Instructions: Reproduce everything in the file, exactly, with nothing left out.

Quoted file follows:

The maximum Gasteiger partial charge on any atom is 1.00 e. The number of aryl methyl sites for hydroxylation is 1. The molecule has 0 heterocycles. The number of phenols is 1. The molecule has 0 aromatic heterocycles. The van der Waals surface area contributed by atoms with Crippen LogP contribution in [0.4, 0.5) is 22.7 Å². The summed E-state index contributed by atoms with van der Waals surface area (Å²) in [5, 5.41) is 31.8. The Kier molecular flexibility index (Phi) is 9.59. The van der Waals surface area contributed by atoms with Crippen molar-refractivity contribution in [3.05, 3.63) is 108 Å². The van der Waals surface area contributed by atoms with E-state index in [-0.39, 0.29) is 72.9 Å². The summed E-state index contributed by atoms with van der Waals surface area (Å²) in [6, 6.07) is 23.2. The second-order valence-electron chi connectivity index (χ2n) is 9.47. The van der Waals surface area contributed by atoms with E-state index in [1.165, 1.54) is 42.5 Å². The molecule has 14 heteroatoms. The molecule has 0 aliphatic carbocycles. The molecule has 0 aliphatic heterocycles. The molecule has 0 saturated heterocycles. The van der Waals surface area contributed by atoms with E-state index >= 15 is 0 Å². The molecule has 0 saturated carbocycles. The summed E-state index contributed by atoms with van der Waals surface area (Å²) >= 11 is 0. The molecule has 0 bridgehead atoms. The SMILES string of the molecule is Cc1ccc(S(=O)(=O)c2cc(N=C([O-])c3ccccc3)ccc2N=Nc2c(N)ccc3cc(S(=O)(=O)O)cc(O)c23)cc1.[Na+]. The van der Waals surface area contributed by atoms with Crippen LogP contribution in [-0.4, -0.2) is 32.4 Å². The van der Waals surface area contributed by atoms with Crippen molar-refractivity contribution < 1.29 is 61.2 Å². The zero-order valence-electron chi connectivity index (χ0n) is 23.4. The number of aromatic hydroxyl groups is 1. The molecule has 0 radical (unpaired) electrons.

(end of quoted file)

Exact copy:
The maximum Gasteiger partial charge on any atom is 1.00 e. The number of aryl methyl sites for hydroxylation is 1. The molecule has 0 heterocycles. The number of phenols is 1. The molecule has 0 aromatic heterocycles. The van der Waals surface area contributed by atoms with Crippen LogP contribution in [0.4, 0.5) is 22.7 Å². The summed E-state index contributed by atoms with van der Waals surface area (Å²) in [5, 5.41) is 31.8. The Kier molecular flexibility index (Phi) is 9.59. The van der Waals surface area contributed by atoms with Crippen molar-refractivity contribution in [3.05, 3.63) is 108 Å². The van der Waals surface area contributed by atoms with E-state index in [-0.39, 0.29) is 72.9 Å². The summed E-state index contributed by atoms with van der Waals surface area (Å²) in [6, 6.07) is 23.2. The second-order valence-electron chi connectivity index (χ2n) is 9.47. The van der Waals surface area contributed by atoms with E-state index in [1.165, 1.54) is 42.5 Å². The molecule has 14 heteroatoms. The molecule has 0 aliphatic carbocycles. The molecule has 0 aliphatic heterocycles. The molecule has 0 saturated heterocycles. The van der Waals surface area contributed by atoms with E-state index >= 15 is 0 Å². The molecule has 0 saturated carbocycles. The summed E-state index contributed by atoms with van der Waals surface area (Å²) >= 11 is 0. The molecule has 0 bridgehead atoms. The SMILES string of the molecule is Cc1ccc(S(=O)(=O)c2cc(N=C([O-])c3ccccc3)ccc2N=Nc2c(N)ccc3cc(S(=O)(=O)O)cc(O)c23)cc1.[Na+]. The van der Waals surface area contributed by atoms with Crippen LogP contribution in [-0.4, -0.2) is 32.4 Å². The van der Waals surface area contributed by atoms with Crippen molar-refractivity contribution < 1.29 is 61.2 Å². The zero-order valence-electron chi connectivity index (χ0n) is 23.4. The number of aromatic hydroxyl groups is 1. The molecule has 0 radical (unpaired) electrons.